Like many Americans last week, I watched thousands of rioters invade the Capitol building and shred us of our nation’s dignity.
As an essential worker, I drove to my work office to conduct my usual business, the morning of the breach. After exiting NoMa (the DC neighborhood I work in), my 9 AM drive home felt eerie, tense, out of the ordinary. While commuting home, I saw small communities gathering, maskless and closer than six feet, donning confederate flags and walking towards the National Mall.
The moment I saw these groups gathered, I was angry. I was so tempted to yell, but instead I bit my tongue, cursed under my breath, and moved on about my day. Listening to the radio helped.
I wasn’t mad about their affiliations or what it was that they were exactly “protesting” for or against. In fact, I had no idea what was going on at the time. What I was upset about was how COVID guidelines were being violated.
A few days after Christmas, I lost my bà ngoại (maternal grandmother) to coronavirus. She lived in Westminster, California, a burgeoning city known for having one of the largest Vietnamese populations outside of Vietnam. She and my ông ngoại (maternal grandfather) raised my brother and I, while our parents worked full-time.
For the past few weeks I’ve been trying to cope with her death, and continuously grapple with all the denial that pertains to the pandemic. It’s like every time I see a maskless person or group, I envision my grandmother, happy in her home, tending her citrus trees and letting the sun rays shine on her.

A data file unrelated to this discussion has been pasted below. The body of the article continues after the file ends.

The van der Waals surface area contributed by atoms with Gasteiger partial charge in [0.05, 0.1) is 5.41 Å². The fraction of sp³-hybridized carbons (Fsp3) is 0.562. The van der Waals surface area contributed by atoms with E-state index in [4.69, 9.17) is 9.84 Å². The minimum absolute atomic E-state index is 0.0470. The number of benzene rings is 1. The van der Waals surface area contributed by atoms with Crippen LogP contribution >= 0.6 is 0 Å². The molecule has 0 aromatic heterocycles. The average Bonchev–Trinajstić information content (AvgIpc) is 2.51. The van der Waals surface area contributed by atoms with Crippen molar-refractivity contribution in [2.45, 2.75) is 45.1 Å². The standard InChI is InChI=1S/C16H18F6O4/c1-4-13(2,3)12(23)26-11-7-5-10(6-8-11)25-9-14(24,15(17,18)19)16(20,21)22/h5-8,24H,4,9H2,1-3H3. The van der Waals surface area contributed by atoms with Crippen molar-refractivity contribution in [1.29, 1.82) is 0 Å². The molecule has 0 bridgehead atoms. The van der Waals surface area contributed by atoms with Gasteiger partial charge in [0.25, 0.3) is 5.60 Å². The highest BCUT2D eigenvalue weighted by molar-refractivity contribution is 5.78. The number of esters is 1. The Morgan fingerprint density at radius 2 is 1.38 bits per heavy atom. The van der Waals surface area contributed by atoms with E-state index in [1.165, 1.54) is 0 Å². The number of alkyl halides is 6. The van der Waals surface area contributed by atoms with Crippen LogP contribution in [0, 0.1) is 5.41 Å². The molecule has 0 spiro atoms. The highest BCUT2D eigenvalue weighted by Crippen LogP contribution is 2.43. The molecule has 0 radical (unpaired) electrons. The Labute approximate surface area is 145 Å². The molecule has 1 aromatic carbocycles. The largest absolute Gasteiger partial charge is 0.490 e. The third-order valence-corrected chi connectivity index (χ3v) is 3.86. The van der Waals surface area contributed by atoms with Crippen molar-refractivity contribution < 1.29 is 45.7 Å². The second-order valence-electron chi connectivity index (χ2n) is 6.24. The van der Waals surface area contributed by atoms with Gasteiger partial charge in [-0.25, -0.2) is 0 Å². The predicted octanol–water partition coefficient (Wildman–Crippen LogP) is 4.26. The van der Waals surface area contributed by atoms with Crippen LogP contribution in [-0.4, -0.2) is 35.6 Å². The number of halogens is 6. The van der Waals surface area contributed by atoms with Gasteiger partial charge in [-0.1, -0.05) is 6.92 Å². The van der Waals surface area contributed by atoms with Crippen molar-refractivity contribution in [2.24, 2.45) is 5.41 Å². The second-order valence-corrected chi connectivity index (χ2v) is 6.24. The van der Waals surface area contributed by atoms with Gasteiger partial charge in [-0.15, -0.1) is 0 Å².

I’m tired of dancing around the truth. Tired of living off facades and loosely believing that everything is going to be okay as the world stands now.
Enough is enough. The fact of the matter is that everything will be okay the moment everyone starts to listen and take this pandemic seriously.
I hope January 6th, 2021 will serve as a slice of American history that we never return to. I wish this devastating day opens our eyes to American policy, to the justice system, to our nation’s checks and balances.
I hope American citizens become more cognizant of how systemic racism, how our education system, how this virus operates. I believe this terrible day in history will remind us of the true fabric of the United States -- a nation of peace and democracy, a country built up by immigrants and people of all creeds.
At the end of the day, I’ve realized this: it’s totally okay to feel all these feelings. It’s important to slow down, take time to process things, and let yourself feel all the good, the bad, and the ugly that life has to offer.
In light of all this, it’s nice to know that my bà ngoại and ông ngoại (maternal grandparents) are together again.
Jackie Reed is a DC area-based radio programmer, music writer, a volunteer for WAMU 88.5 FM and team member on Vietnamese Boat People Podcast. Check out her portfolio at jacquelinerreed.com.